I know I do. Last week, we noticed our orange tomcat sniffing around the china cabinet. He would crouch for hours, watching and waiting.
Howard, the guy I married, shone a flashlight under the cabinet.
“You wouldn’t believe this,” he said.
It was as if a mouse equivalent of Rocco Termini had created a massive luxury housing development. There were banks of what looked like cotton, shredded newspaper and what appeared to be walnuts, probably from a Christmas bowl that had naively been left on the table.
This was war.
‘Yucky, but interesting’
Mus musculus domesticus, is the Latin term for the common house mouse. The “musculus” is a reminder of how athletic they are.
They can leap up to a foot in the air. They can run along wires like Nik Wallenda, only a lot faster. And if they cannot leap tall buildings in a single bound, they can scamper up and down the walls with amazing agility. They can collapse their skeletons and can squeeze through openings that are almost invisible.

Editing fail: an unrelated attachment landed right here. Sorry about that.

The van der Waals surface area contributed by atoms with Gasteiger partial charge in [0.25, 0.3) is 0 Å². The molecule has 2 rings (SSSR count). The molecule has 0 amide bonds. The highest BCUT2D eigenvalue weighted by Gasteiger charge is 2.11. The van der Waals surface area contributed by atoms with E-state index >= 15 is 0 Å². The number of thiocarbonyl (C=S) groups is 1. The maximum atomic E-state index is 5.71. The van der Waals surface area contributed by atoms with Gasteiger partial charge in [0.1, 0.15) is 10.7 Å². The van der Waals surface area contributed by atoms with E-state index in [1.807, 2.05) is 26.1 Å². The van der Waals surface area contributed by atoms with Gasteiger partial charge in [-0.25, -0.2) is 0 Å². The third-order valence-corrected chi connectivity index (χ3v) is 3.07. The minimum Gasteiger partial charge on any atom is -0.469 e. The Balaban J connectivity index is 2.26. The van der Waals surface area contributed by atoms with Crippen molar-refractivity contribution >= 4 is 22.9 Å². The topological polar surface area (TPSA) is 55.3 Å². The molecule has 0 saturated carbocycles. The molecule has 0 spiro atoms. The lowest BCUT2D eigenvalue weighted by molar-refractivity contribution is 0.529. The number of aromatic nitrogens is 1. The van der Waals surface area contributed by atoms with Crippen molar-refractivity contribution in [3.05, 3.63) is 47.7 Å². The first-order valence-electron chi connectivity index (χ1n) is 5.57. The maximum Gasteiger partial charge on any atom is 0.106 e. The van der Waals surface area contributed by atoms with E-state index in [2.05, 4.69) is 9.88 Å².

Mickey Mouse is one thing. Mus musculus is another. The Cornell Cooperative Extension warns that though some call the critters cute, the droppings can carry disease and odors. Gnawing can ruin woodwork and clothing, and chewing on wires can cause fires.
All that explains why humans, when we see a mouse, are hard-wired to go “Eek!”
Mice may be more afraid of us than we are of them, but that does not mean they are an unworthy opponent.
“Next to us humans, the house mouse is the most successful mammal on the face of the earth,” said Lynn Braband of the Cornell Cooperative Extension, quoting the words of experts.
Braband, a biologist, is the author of “Beasts Begone!,” an online manual on dealing with pests. He confesses to a sneaking respect for mice’s minds and abilities. “On the one hand, they’re yucky creatures,” he said. “On the other hand, they’re interesting.